Track and field is a weird sport.
Why? Because it’s both an individual sport and a team sport at the same time. Some people love the team aspect of track, while others enjoy the fact that their success all comes down to what they themselves do in their event (except for relays, of course). The dilemma is how do you find the right balance between being a team player and being selfishly obsessed with your own performance? As a former Olympic sprinter, I find that the solution is often a happy medium between the two.
It’s rare for any athlete to be great all on their own. Most people need a team that consists of a coach, a therapist to keep them healthy, and at least one competitive teammate they can train with. There are very few athletes who can prepare completely on their own and thrive in the sport. You need people around you to guide you, push you, and help you achieve your goals.
But on that same note, track is a very selfish sport. When it’s time to compete in an individual event (the category that the vast majority of track and field events fall into), it’s just you out there. If you mess up in a race, you have to claw back yourself. A teammate can’t cover your butt and pick up the slack. Your coach can’t change the strategy at halftime or do anything to save you from your setback. You’re judged solely on your own performance, and the numbers you record do not lie.
To thrive in track and field, you need to thrive within a team environment while also making sure you look out for number one. You need to help your teammates get better so that they also push you to be better, but you also need to know that when meet day arrives, you’re going at it alone. Utilize the five following strategies to make yourself an excellent track and field teammate without sacrificing your own performance.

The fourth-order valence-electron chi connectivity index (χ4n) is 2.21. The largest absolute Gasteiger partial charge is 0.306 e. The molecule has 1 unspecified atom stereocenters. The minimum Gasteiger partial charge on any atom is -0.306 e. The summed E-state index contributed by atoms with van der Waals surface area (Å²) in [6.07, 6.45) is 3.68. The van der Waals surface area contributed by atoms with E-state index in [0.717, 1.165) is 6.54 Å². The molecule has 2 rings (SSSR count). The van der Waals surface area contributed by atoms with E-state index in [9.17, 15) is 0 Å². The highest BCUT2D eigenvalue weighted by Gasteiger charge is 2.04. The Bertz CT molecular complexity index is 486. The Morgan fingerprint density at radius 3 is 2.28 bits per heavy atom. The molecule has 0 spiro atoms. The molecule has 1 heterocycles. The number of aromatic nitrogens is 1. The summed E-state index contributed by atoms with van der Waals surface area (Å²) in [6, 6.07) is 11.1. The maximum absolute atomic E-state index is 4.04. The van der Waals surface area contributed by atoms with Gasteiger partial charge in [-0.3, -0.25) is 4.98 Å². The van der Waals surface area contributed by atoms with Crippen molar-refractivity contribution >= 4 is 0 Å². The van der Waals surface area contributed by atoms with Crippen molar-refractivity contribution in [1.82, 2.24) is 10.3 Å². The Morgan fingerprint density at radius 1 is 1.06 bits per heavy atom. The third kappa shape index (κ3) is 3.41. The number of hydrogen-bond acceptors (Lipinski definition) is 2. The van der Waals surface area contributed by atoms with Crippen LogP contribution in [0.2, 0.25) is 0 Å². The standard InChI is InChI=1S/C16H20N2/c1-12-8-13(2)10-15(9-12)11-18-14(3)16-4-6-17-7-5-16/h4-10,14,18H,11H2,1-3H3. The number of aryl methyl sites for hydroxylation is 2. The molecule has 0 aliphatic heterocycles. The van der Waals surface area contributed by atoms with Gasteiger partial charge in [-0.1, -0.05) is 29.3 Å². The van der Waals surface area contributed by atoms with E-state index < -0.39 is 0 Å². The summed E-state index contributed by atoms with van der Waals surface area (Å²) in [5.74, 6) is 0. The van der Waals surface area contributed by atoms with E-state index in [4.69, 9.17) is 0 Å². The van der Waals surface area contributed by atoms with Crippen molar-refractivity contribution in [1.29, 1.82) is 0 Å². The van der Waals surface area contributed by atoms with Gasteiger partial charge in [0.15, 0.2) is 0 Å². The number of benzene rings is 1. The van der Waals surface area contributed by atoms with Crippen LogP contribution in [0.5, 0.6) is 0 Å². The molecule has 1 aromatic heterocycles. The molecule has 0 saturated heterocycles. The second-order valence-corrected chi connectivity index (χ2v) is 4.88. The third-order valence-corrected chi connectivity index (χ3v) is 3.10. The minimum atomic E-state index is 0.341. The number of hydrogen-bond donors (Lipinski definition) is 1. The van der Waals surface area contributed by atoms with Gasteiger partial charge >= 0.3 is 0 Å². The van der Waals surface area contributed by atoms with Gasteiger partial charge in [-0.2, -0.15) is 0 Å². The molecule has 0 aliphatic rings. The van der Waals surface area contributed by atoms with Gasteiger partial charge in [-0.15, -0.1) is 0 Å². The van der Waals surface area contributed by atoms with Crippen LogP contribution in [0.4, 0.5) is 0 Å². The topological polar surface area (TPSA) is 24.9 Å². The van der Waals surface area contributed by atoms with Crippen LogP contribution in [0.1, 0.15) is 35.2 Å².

1. Lead by Example to be a Great Teammate
The truth is that the best way to be a great track and field teammate is to lead by example. Success breeds success because people want to be around winners. Leading by example is not just about winning, however. Ask any coach who has ever had a talented pain-in-the-ass on their team and they’ll tell you that they did not set a great example for their teammates despite the fact they won a lot of races or events. Their selfishness becomes poison for the culture. Leading by example means setting the culture for how everyone else should act.
When I was in college at Iowa State, one thing I was dedicated to was stretching every single day. It did not matter if there were guests at my house or the college football upset of the century going on, I was stretching. I did that because I was leading by example. Track is an individual sport, so I could not make my teammates do it. But my making sure I did it consistently myself, I was showing my teammates what it took to succeed.
2. Approach Practice and Competition With a Great Attitude
There are not a lot of things you can control in life. When you really think about it, your attitude is genuinely the only thing you have full control of. If you come to practice and complain and spread poison throughout your team, that is the opposite of having a great attitude.